Nepal’s Prime Minister K.P. Sharma Oli recently declared the real Ayodhya to be in Thori, a village in Nepal near the India border, adding that Nepal was a victim of cultural encroachment. He rationalised that the distance between Ayodhya in India and Janakpur in Nepal would have been far too great for a prince to traverse in ancient times, even for his bride! Based on this analytic heft, reports suggest the Nepal Archaeological Department may soon start excavations at Thori.
This latest revisionism comes soon after PM Oli’s attempt at territorial grab, by including in the map of Nepal around 325 sq. km of Indian territory in Uttarakhand. A constitutional amendment reflects this in the Coat of Arms of Nepal, which includes an outlined map of Nepal. The areas incorporated are traditionally used by yatris from India for the Kailash Mansarovar pilgrimage.
The cartographic aggression is untenable, making problematic even receipt of official correspondence from Nepal with its national emblem on it. Those directly responsible must be frozen while stepping up engagement with the dominant political class in Nepal. Above all, it demands that people-to-people links are strengthened and intensified. Oli’s assertions about Ayodhya, on the other hand, should not even be dignified with pointed official responses from India.
But setting aside what India does or not, it is worth assessing Oli’s strategy: is he acting in Nepal’s own interest?
His actions reflect a leader cornered, exhausted, and reaching even for the kitchen sink. Since leading the Nepal Communist Party to a major electoral victory in 2017, his leadership has come under pressure. Within his party, his tenuous power-sharing agreements are beginning to unravel, and outside his party, he faces public opprobrium for inaction on the Coronavirus pandemic.
To save his chair, Oli has doubled down on building an uber-nationalist legacy for himself that now includes trying to co-opt Ram for Nepal (after Buddha, who, Nepalis will constantly remind you, was born in Nepal). He may be encouraged by China, whose ambassador’s perambulations in the political circles of Kathmandu have been most visible. However, Oli’s actions have been ineffective and could prove to be extremely risky for Nepal.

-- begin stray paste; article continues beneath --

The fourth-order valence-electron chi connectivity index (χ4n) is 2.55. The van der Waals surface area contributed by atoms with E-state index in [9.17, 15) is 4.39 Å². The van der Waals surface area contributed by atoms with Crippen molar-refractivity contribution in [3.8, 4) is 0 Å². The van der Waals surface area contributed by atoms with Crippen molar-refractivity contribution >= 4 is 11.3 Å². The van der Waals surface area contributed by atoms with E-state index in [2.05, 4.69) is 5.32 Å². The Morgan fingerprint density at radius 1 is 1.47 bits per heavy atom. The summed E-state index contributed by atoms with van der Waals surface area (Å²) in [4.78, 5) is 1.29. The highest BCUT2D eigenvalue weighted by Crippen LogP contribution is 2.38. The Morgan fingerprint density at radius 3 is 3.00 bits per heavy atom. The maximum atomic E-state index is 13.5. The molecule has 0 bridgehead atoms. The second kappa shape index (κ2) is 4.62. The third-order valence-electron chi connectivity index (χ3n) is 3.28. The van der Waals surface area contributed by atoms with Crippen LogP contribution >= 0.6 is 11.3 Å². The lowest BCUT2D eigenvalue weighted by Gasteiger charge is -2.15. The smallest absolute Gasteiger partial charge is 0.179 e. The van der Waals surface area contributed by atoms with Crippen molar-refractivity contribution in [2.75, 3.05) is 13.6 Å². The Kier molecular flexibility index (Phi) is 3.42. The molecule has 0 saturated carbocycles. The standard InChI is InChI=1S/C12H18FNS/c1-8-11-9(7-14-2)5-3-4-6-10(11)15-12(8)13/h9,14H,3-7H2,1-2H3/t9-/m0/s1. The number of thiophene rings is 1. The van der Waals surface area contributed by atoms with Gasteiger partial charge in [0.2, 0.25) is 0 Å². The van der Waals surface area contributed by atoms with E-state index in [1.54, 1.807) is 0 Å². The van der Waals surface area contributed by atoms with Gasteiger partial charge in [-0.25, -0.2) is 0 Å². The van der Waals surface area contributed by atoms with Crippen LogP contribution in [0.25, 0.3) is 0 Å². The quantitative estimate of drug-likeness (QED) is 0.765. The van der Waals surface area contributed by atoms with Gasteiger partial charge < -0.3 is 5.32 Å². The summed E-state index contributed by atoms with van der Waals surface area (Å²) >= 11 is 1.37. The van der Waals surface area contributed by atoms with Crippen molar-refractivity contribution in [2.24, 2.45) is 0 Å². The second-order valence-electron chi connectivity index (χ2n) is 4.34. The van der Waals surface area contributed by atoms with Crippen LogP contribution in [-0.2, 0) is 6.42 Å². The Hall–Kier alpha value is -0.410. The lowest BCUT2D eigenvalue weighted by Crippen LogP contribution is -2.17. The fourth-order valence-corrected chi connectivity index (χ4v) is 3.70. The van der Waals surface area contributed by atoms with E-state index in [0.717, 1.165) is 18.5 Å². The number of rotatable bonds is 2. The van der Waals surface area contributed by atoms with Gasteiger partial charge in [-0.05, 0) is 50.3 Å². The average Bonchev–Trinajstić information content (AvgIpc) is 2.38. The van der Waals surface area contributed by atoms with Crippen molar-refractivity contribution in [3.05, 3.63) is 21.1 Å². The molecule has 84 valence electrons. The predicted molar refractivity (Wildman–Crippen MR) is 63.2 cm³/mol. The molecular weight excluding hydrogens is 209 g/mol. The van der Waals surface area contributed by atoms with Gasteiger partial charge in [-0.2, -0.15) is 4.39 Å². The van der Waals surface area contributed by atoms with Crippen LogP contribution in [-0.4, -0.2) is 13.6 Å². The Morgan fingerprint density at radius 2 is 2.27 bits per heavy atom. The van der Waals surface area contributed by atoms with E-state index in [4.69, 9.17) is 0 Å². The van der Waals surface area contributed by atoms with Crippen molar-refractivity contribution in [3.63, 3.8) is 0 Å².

Drumming up an anti-India nationalism is par for the course for Nepali political leaders. However, attempts to pitch and position Nepal as the fountainhead of Hinduism have floundered in the past, even though Nepal does have more Hindus in percent terms than any other country, including India. In 2009, Oli’s present-day rival and then a diehard Maoist revolutionary, Prachanda, was forced to go back on his attempts to find Nepali replacements for Indian priests in the inner sanctum of the Pashupatinath temple.
On the Ayodhya issue, leaders from across the political spectrum in Nepal, including his own party, have decried Oli’s articulation and people have organised demonstrations across the country. The foreign ministry felt compelled to issue a formal statement to tone down the rhetoric, saying that PM Oli’s remarks were “not meant to debase the significance of Ayodhya and the cultural value it bears”.
This strategy of pugnacious religious nationalism is not only ineffective but possibly perilous for Nepal. Nearly 30 per cent of Nepal’s GDP is made up of remittances and the country is one of the most dependent in the world on its migrant workers overseas. Covid-19 could see these inflows dry up significantly and large numbers return to Nepal.
In these times, the open access India offers Nepalis, including access to employment in India, is likely to be an economic cushion for Nepal. This is, therefore, hardly the time to have diplomatic snafus or inflame people-to-people relations with India.
These actions by PM Oli also risk provoking the bear among Indians. An anti-India nationalist media is a well-known fact in Nepal. This was, however, not the case in India where Nepal has traditionally been viewed as a friendly ally in the neighbourhood. But this may change with firebrand television anchors running features like “Nepal: Dost ya Dushman” (Nepal: Friend or Foe) to drive viewership.
Political leaders in Nepal should realise that brash politics risks alienating Nepal’s strongest ally, the people of India.
(Manjeev Singh Puri is a former ambassador of India to Nepal)